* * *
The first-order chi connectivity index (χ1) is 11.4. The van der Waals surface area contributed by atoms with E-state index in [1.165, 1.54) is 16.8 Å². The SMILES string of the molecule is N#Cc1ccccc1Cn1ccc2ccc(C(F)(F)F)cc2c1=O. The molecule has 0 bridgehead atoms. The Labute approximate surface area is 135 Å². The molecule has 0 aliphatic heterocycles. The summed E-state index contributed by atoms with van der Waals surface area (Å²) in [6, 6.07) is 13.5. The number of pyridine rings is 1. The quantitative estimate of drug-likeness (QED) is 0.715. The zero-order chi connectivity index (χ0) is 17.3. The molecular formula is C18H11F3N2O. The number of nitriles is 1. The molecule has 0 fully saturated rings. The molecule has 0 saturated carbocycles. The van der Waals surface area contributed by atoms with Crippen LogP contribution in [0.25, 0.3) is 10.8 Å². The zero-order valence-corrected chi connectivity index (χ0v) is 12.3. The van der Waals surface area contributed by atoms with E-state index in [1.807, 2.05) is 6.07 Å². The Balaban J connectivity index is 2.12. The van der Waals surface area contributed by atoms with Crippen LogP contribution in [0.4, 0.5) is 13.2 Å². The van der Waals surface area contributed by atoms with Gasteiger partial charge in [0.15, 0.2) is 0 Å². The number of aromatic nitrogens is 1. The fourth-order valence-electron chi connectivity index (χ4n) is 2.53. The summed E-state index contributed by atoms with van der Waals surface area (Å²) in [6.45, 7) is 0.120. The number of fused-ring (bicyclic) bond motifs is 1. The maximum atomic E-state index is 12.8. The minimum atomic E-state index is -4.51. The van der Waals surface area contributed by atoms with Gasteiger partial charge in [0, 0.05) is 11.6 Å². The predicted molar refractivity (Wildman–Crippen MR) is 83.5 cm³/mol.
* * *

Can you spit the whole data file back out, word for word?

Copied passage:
The first-order chi connectivity index (χ1) is 11.4. The van der Waals surface area contributed by atoms with E-state index in [1.165, 1.54) is 16.8 Å². The SMILES string of the molecule is N#Cc1ccccc1Cn1ccc2ccc(C(F)(F)F)cc2c1=O. The molecule has 0 bridgehead atoms. The Labute approximate surface area is 135 Å². The molecule has 0 aliphatic heterocycles. The summed E-state index contributed by atoms with van der Waals surface area (Å²) in [6, 6.07) is 13.5. The number of pyridine rings is 1. The quantitative estimate of drug-likeness (QED) is 0.715. The zero-order chi connectivity index (χ0) is 17.3. The molecular formula is C18H11F3N2O. The number of nitriles is 1. The molecule has 0 fully saturated rings. The molecule has 0 saturated carbocycles. The van der Waals surface area contributed by atoms with Crippen LogP contribution in [0.25, 0.3) is 10.8 Å². The zero-order valence-corrected chi connectivity index (χ0v) is 12.3. The van der Waals surface area contributed by atoms with E-state index in [1.807, 2.05) is 6.07 Å². The Balaban J connectivity index is 2.12. The van der Waals surface area contributed by atoms with Crippen LogP contribution in [0.4, 0.5) is 13.2 Å². The van der Waals surface area contributed by atoms with Gasteiger partial charge in [0.15, 0.2) is 0 Å². The number of aromatic nitrogens is 1. The fourth-order valence-electron chi connectivity index (χ4n) is 2.53. The summed E-state index contributed by atoms with van der Waals surface area (Å²) in [6.45, 7) is 0.120. The number of fused-ring (bicyclic) bond motifs is 1. The maximum atomic E-state index is 12.8. The minimum atomic E-state index is -4.51. The van der Waals surface area contributed by atoms with Gasteiger partial charge in [0, 0.05) is 11.6 Å². The predicted molar refractivity (Wildman–Crippen MR) is 83.5 cm³/mol.